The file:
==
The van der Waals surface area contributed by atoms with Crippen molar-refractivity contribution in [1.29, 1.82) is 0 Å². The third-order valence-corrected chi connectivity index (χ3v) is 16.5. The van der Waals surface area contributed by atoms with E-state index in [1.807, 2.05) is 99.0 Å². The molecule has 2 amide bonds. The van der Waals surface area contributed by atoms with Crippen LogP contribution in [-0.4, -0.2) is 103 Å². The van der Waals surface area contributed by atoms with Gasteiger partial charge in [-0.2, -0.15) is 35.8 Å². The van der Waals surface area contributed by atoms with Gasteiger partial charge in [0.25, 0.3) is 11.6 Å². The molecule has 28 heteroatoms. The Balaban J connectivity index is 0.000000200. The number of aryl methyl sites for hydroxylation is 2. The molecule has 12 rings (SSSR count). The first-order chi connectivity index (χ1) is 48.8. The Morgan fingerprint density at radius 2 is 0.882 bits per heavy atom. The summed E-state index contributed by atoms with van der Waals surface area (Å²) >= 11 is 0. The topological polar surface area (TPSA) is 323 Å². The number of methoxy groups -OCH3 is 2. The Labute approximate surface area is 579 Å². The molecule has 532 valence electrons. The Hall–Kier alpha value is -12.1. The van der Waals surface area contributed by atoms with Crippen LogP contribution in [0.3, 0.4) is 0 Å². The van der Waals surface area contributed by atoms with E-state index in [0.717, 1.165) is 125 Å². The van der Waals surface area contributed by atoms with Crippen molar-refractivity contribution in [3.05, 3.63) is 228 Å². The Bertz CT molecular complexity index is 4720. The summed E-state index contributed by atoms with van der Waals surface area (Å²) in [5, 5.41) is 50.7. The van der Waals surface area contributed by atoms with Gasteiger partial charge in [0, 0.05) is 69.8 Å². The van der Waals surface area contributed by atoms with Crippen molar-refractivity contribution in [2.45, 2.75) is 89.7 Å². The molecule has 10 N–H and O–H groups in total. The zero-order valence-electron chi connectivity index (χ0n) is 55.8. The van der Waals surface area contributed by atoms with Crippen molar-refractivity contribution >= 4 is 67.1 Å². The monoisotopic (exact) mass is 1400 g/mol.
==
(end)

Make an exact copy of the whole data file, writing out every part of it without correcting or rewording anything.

The van der Waals surface area contributed by atoms with Crippen molar-refractivity contribution in [1.29, 1.82) is 0 Å². The third-order valence-corrected chi connectivity index (χ3v) is 16.5. The van der Waals surface area contributed by atoms with E-state index in [1.807, 2.05) is 99.0 Å². The molecule has 2 amide bonds. The van der Waals surface area contributed by atoms with Crippen LogP contribution in [-0.4, -0.2) is 103 Å². The van der Waals surface area contributed by atoms with Gasteiger partial charge in [-0.2, -0.15) is 35.8 Å². The van der Waals surface area contributed by atoms with Gasteiger partial charge in [0.25, 0.3) is 11.6 Å². The molecule has 28 heteroatoms. The Balaban J connectivity index is 0.000000200. The number of aryl methyl sites for hydroxylation is 2. The molecule has 12 rings (SSSR count). The first-order chi connectivity index (χ1) is 48.8. The Morgan fingerprint density at radius 2 is 0.882 bits per heavy atom. The summed E-state index contributed by atoms with van der Waals surface area (Å²) >= 11 is 0. The topological polar surface area (TPSA) is 323 Å². The number of methoxy groups -OCH3 is 2. The Labute approximate surface area is 579 Å². The molecule has 532 valence electrons. The Hall–Kier alpha value is -12.1. The van der Waals surface area contributed by atoms with Crippen LogP contribution in [0.3, 0.4) is 0 Å². The van der Waals surface area contributed by atoms with E-state index in [0.717, 1.165) is 125 Å². The van der Waals surface area contributed by atoms with Crippen molar-refractivity contribution in [3.05, 3.63) is 228 Å². The Bertz CT molecular complexity index is 4720. The summed E-state index contributed by atoms with van der Waals surface area (Å²) in [5, 5.41) is 50.7. The van der Waals surface area contributed by atoms with Gasteiger partial charge in [0, 0.05) is 69.8 Å². The van der Waals surface area contributed by atoms with Crippen molar-refractivity contribution in [2.45, 2.75) is 89.7 Å². The molecule has 10 N–H and O–H groups in total. The zero-order valence-electron chi connectivity index (χ0n) is 55.8. The van der Waals surface area contributed by atoms with Crippen molar-refractivity contribution >= 4 is 67.1 Å². The monoisotopic (exact) mass is 1400 g/mol.